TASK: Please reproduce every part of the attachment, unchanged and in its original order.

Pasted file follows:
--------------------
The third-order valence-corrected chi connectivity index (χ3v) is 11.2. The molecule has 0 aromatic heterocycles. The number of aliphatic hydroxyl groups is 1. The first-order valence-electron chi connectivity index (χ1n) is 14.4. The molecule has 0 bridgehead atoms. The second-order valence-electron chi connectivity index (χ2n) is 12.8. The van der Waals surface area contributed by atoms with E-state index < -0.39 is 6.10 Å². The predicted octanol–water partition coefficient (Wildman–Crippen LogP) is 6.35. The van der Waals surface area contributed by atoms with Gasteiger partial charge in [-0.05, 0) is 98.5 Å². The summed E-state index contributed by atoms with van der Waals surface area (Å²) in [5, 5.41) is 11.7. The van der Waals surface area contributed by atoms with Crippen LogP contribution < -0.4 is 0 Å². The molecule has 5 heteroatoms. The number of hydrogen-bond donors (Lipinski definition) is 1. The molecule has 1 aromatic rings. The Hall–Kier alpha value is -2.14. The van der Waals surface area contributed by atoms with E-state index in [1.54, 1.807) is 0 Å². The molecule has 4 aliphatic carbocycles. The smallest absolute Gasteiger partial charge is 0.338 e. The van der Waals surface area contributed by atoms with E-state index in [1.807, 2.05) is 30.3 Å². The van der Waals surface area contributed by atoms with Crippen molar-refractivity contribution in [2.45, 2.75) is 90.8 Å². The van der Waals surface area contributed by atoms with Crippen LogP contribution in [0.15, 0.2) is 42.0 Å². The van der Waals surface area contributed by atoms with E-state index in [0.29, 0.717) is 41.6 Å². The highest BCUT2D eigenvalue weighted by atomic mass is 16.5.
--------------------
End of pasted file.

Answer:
The third-order valence-corrected chi connectivity index (χ3v) is 11.2. The molecule has 0 aromatic heterocycles. The number of aliphatic hydroxyl groups is 1. The first-order valence-electron chi connectivity index (χ1n) is 14.4. The molecule has 0 bridgehead atoms. The second-order valence-electron chi connectivity index (χ2n) is 12.8. The van der Waals surface area contributed by atoms with E-state index < -0.39 is 6.10 Å². The predicted octanol–water partition coefficient (Wildman–Crippen LogP) is 6.35. The van der Waals surface area contributed by atoms with Gasteiger partial charge in [-0.05, 0) is 98.5 Å². The summed E-state index contributed by atoms with van der Waals surface area (Å²) in [5, 5.41) is 11.7. The van der Waals surface area contributed by atoms with Crippen LogP contribution < -0.4 is 0 Å². The molecule has 5 heteroatoms. The number of hydrogen-bond donors (Lipinski definition) is 1. The molecule has 1 aromatic rings. The Hall–Kier alpha value is -2.14. The van der Waals surface area contributed by atoms with E-state index in [1.54, 1.807) is 0 Å². The molecule has 4 aliphatic carbocycles. The smallest absolute Gasteiger partial charge is 0.338 e. The van der Waals surface area contributed by atoms with E-state index in [1.807, 2.05) is 30.3 Å². The van der Waals surface area contributed by atoms with Crippen molar-refractivity contribution in [2.45, 2.75) is 90.8 Å². The van der Waals surface area contributed by atoms with Crippen LogP contribution in [0.15, 0.2) is 42.0 Å². The van der Waals surface area contributed by atoms with E-state index in [0.29, 0.717) is 41.6 Å². The highest BCUT2D eigenvalue weighted by atomic mass is 16.5.